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With origins dating back to the 1650s, this church structure is only part of the story of this Episcopal parish community. The church was built in the 1730s, with additions in the 1770s. During the Revolutionary War, troops from the British, American, and French armies all used the building and its grounds. In 1825, the church was converted into a school, Hickory Neck Academy, and part of the original structure demolished. During the Civil War, both Union and Confederate troops used the site. When the school closed in 1907, the church was reconsecrated and is still in use as an Episcopal church.

HIckory Neck Church, courtesy of Virginia Department of Historic Resources (reproduced under Fair Use)

HIckory Neck Church, courtesy of Virginia Department of Historic Resources (reproduced under Fair Use)

The story of this Anglican church begins nearly a hundred years before it was built, when Blisland Parish was formed in 1653. Blisland Parish was named for a parish in Cornwall, England, and it acquired land at this site in 1725 upon the dissolution of Wilmington Parish. Construction on the Lower Church of Blisland Parish in 1733 and was complete in 1738. The "Hickory Neck" name may have come from a nearby plantation that existed in the eighteenth century. In the 1730s the community planted trees around the church, some of which may be the large walnut trees still standing in the churchyard.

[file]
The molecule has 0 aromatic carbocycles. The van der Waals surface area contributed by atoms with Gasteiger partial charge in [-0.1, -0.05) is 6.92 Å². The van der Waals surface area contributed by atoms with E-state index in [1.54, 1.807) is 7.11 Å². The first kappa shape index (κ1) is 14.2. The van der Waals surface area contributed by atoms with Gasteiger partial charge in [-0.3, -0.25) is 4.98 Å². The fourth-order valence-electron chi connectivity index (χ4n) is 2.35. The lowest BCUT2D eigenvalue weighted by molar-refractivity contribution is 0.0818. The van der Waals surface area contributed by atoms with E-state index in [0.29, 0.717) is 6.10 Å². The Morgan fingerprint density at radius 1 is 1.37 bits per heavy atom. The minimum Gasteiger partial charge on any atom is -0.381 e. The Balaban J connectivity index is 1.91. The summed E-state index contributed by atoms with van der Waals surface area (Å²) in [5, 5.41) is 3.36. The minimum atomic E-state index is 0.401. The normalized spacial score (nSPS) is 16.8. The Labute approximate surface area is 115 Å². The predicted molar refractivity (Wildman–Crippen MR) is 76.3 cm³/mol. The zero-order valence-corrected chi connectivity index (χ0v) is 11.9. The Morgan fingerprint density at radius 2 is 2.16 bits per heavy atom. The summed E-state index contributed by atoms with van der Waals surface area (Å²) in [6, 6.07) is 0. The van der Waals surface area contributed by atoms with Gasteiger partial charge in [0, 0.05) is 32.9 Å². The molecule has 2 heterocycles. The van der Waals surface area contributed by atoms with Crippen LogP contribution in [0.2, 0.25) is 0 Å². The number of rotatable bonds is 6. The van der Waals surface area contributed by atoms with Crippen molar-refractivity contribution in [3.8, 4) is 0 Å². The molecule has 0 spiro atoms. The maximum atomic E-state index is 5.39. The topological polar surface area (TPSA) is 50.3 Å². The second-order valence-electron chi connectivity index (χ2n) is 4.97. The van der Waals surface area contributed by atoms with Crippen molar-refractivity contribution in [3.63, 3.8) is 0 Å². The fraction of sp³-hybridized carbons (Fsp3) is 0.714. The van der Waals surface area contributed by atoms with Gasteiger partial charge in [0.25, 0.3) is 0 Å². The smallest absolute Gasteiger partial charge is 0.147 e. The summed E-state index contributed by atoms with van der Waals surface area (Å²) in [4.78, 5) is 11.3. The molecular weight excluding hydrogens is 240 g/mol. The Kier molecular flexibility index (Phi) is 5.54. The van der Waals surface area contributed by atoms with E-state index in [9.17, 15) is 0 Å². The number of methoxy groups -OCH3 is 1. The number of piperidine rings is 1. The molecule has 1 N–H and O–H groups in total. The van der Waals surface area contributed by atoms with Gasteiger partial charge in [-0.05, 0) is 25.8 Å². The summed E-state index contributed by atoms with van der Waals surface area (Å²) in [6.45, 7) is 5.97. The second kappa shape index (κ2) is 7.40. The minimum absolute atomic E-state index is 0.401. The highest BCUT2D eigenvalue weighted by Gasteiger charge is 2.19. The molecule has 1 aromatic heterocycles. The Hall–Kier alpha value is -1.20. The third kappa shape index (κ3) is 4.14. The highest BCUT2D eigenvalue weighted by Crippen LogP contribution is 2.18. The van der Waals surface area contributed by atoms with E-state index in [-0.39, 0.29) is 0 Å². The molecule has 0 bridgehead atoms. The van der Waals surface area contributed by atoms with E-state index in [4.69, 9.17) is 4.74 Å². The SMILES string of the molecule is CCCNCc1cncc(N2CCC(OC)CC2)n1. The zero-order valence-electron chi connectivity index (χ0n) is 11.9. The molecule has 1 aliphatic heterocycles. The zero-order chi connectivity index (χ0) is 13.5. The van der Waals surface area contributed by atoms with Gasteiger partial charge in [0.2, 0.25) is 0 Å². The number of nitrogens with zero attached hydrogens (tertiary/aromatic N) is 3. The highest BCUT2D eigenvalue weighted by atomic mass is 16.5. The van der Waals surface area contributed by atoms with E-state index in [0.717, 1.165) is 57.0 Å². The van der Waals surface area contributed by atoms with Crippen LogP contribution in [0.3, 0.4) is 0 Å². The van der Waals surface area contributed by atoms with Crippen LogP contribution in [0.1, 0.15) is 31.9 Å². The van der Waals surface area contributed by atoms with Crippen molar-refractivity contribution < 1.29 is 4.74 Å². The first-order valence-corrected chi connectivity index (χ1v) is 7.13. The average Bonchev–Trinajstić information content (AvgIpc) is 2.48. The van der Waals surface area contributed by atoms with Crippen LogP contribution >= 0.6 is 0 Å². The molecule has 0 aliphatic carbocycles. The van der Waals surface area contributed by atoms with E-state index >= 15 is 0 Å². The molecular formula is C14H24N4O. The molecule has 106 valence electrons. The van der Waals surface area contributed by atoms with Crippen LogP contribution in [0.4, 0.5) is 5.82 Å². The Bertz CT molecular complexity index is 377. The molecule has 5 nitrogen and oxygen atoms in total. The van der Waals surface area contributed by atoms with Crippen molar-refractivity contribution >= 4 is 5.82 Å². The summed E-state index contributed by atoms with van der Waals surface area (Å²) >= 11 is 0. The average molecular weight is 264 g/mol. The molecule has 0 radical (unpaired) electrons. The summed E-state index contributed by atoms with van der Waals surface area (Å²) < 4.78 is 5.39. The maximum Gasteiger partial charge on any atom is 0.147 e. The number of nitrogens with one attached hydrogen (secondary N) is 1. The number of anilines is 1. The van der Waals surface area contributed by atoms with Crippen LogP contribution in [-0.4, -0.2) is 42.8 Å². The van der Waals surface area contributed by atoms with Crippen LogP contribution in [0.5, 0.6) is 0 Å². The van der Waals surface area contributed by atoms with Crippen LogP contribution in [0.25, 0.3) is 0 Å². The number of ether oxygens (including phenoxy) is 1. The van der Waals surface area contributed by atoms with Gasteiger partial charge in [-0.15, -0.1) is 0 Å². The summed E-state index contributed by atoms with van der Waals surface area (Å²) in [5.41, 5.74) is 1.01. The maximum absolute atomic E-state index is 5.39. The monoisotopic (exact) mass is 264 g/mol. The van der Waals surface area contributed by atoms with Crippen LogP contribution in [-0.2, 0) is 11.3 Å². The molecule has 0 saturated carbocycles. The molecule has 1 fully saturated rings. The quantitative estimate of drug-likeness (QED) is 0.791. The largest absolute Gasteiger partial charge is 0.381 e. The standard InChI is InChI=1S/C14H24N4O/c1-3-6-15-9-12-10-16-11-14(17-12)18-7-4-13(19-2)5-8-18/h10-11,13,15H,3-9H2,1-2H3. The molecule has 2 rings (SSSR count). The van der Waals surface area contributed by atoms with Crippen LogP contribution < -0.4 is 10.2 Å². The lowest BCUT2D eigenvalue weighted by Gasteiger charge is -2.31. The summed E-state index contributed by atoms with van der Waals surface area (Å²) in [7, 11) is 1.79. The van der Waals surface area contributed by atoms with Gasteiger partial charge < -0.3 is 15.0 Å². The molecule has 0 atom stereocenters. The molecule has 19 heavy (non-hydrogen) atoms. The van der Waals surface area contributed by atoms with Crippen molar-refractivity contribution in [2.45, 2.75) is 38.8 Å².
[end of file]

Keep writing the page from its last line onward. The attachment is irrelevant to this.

Several decades later, an addition was added to the church in the form of a new transept on its south side in 1773-1774. During the American Revolution, the church served as a hospital, and troops from the British, American, and French armies all camped on its grounds over the course of the war. For the following half-century, the church deteriorated.

In 1825, the Virginia General Assembly established a group of trustees to convert the church into a school. The older main section of the building was torn down and other changes made to establish Hickory Neck Academy. The school's operations were interrupted during the American Civil War; both the Union and Confederate armies used the building as barracks. The academy resumed its operations after the war until 1907, upon the opening of Toano High School.

Hickory Neck Church was reconsecrated and has been an Episcopal Church ever since. The Virginia Conservation Commission placed a historical marker at the site in 1946, and the National Register of Historic Places recognized the structure in 1972. The eighteenth-century structure still stands on the site, but the parish built a new church nearby in 2006.

Fisher, Bernard. Hickory Neck Church, Historical Marker Database. June 16th 2016. Accessed April 5th 2020.

Hickory Neck Episcopal Church. History of Hickory Neck, Hickory Church Episcopal Church official website. 2016. Accessed April 5th 2020.

Virginia Historic Landmarks Commission. Hickory Neck Church, National Register of Historic Places Inventory - Nomination Form. September 1972. Accessed April 5th 2020.

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